We’re not going to tell you that you need eight hours sleep a night. Not only because you’ve heard that phrase too many times to count, but also because it’s not necessarily true.
Hear us out. Eight hours kip isn’t going to cleanse you of your sleep sins. Turns out, it’s quality over quantity that matters when it comes to how much sleep you bank.
This is all thanks to the sleep cycles that happen when we finally doze off. Here’s the math. Each sleep cycle is made up of five phases, and in total should last around 90 minutes. Each phase must be completed – usually 4-6 times a night – to achieve “good quality sleep”. This is where we get the eight hour figure from, as this is the average number of hours it should take to successfully complete each of the five phases, 4-6 times.
So, what happens in these phases? The first four tend to consist of you drifting off as your pulse, blood pressure, body temperature and brain activity slows down. Within these stages you fluctuate from light sleep into deep sleep – this is where essential repairs are made. The final stage, stage five, is where we experience REM (rapid eye movement) sleep – a.k.a our dreaming phase.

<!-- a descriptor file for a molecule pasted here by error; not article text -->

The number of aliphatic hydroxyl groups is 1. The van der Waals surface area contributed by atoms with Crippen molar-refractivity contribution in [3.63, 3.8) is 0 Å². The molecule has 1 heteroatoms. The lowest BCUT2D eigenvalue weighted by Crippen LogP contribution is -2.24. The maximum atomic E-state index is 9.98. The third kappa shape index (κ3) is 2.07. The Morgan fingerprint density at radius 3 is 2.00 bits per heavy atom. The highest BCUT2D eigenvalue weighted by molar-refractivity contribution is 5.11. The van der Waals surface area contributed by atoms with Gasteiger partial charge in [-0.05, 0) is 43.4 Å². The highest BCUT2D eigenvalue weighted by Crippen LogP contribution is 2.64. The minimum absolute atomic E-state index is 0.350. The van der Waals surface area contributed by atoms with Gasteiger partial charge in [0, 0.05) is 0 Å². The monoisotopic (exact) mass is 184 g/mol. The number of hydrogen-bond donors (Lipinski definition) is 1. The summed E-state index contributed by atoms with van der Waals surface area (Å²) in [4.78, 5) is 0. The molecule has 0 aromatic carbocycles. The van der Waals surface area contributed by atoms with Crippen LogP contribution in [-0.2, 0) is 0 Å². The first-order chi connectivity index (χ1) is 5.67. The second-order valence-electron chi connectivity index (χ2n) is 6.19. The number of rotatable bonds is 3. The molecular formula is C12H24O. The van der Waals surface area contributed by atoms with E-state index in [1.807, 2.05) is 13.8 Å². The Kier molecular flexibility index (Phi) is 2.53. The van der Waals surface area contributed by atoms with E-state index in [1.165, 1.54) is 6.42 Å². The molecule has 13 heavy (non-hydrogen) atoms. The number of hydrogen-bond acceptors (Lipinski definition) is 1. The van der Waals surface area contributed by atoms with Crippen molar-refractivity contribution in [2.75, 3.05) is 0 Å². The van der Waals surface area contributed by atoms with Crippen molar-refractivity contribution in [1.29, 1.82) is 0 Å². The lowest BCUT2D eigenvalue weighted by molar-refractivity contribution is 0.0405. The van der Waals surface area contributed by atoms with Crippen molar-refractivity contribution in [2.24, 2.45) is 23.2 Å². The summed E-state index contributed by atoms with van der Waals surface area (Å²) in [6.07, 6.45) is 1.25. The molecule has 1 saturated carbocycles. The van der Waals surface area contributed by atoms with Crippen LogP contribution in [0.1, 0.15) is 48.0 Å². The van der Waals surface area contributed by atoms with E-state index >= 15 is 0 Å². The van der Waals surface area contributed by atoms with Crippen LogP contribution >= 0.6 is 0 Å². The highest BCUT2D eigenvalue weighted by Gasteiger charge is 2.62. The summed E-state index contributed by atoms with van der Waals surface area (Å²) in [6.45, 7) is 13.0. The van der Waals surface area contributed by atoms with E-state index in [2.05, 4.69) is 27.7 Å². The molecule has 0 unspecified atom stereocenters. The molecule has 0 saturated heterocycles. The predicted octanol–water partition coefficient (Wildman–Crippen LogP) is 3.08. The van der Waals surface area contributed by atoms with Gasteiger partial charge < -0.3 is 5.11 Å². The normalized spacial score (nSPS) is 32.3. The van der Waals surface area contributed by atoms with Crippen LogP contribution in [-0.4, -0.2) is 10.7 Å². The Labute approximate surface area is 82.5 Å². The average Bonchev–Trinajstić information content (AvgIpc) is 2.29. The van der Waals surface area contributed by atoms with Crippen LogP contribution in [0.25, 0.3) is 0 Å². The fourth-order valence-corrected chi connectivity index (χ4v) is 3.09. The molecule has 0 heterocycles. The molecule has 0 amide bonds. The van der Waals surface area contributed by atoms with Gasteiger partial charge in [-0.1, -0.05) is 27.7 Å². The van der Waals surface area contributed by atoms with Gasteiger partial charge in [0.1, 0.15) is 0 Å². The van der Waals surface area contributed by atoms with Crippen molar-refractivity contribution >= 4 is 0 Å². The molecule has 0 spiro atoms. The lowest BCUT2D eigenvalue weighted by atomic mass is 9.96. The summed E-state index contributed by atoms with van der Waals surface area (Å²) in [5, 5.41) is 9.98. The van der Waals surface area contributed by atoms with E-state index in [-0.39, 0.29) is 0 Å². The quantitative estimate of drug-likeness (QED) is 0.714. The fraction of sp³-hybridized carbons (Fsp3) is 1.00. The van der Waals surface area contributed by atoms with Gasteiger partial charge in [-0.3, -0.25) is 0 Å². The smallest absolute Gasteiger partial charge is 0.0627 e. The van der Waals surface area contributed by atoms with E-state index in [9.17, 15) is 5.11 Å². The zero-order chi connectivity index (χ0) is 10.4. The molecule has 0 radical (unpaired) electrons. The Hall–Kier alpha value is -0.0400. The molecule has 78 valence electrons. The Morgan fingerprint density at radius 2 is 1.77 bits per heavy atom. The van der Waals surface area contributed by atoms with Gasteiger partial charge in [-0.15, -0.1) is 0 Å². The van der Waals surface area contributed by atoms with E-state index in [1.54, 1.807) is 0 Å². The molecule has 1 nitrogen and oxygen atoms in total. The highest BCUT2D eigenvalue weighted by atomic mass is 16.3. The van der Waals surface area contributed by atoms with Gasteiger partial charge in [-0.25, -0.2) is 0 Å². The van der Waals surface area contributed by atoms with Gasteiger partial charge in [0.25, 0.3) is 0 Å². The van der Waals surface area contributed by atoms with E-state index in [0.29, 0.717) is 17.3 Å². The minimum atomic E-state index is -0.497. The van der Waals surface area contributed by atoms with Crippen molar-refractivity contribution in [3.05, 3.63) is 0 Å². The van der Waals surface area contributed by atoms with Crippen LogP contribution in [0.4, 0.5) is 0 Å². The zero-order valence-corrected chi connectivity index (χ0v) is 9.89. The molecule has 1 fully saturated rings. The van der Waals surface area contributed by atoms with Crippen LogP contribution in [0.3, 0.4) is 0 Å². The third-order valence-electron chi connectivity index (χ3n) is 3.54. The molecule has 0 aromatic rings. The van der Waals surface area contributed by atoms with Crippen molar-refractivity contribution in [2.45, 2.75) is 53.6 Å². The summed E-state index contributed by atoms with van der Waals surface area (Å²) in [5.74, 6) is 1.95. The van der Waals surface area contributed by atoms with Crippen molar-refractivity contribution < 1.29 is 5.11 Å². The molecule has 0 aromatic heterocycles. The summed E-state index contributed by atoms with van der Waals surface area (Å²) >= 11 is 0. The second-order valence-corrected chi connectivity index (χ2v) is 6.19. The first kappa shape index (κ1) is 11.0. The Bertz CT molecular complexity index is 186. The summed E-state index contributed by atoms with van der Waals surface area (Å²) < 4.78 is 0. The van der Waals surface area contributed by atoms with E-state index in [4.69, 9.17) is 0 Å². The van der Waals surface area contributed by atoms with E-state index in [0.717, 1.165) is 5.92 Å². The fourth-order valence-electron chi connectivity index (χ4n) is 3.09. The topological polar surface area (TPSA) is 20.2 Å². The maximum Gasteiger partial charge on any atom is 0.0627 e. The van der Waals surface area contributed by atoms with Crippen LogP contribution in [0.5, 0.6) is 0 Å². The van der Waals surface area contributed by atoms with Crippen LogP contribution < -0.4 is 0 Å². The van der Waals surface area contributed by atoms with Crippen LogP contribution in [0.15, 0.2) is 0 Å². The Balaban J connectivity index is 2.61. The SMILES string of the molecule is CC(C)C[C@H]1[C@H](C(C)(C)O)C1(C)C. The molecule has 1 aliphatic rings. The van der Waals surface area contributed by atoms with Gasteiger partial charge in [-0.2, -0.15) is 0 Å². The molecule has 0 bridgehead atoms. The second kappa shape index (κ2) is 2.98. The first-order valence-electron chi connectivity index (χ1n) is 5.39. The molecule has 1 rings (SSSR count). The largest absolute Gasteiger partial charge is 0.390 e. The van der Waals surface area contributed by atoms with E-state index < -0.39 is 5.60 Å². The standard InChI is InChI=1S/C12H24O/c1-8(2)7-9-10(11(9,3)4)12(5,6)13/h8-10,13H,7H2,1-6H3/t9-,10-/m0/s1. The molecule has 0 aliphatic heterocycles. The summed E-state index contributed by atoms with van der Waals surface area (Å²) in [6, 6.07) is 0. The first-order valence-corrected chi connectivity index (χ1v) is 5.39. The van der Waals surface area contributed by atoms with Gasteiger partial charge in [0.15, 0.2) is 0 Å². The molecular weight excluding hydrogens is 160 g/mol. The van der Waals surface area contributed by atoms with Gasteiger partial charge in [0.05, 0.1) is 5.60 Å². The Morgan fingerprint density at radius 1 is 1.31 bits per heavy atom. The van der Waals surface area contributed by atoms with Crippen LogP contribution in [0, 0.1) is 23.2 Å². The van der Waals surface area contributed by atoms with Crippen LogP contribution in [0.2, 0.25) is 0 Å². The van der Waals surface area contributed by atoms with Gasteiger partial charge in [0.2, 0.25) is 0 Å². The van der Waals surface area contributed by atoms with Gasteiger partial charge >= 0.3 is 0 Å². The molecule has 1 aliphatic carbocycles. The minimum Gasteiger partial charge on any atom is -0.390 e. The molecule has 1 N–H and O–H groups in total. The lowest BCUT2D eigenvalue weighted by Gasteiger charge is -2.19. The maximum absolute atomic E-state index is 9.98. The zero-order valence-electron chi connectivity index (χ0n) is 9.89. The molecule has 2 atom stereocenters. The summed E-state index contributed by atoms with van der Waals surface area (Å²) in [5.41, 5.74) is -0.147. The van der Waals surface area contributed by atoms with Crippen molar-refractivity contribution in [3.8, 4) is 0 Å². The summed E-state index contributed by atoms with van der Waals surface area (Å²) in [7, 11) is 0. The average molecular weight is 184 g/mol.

Some trivia for you: the reason dreams feel so real is because, during REM sleep, your brain activity is almost the same as when you’re awake – it’s just that your body from the neck down is physically paralysed. This is so you don’t act out the physical elements of the dream. Once the final phase is complete, the sleep cycle repeats itself.
But, going back to what we said before, just because you’re getting the recommended amount of sleep doesn’t mean you are completing each phase of the cycle. This is why sometimes, even after a full eight hours, you’ll wake up feeling exhausted.
There’s a pretty simple way to figure out whether you’re actually completing all the phases – and especially phase five. You just need to try and recall if you’ve had any dreams. If you can’t remember having had any dreams, then you probably haven’t completed a full sleep cycle – and are missing out on delicious, deep REM sleep.
If you’re sleep deprived, your brain will push you into REM sleep faster and for longer to make up the deficit. Typically, a 20% increase in REM sleep is seen in those who are not getting enough REM sleep. This is called REM rebound. Although it sounds like a comeback album, it’s actually a term to describe those who are sleep deprived who have “vivid and crazy dreams”.
Regardless of how long we sleep, it’s ultimately the completion of the five phases of the sleep cycle, 4-6 times a night, that dictates the quality of our sleep. So the main takeaway here is to ensure we’re doing everything we can to hit all these phases.
This can be done through simple lifestyle changes. Try waking up at the same time every day (including weekends – yeah, we know) and avoiding hitting the snooze button. This will help you achieve a regular sleeping pattern, in turn helping your body adjust to completing each of the five phases in the allotted eight hours.
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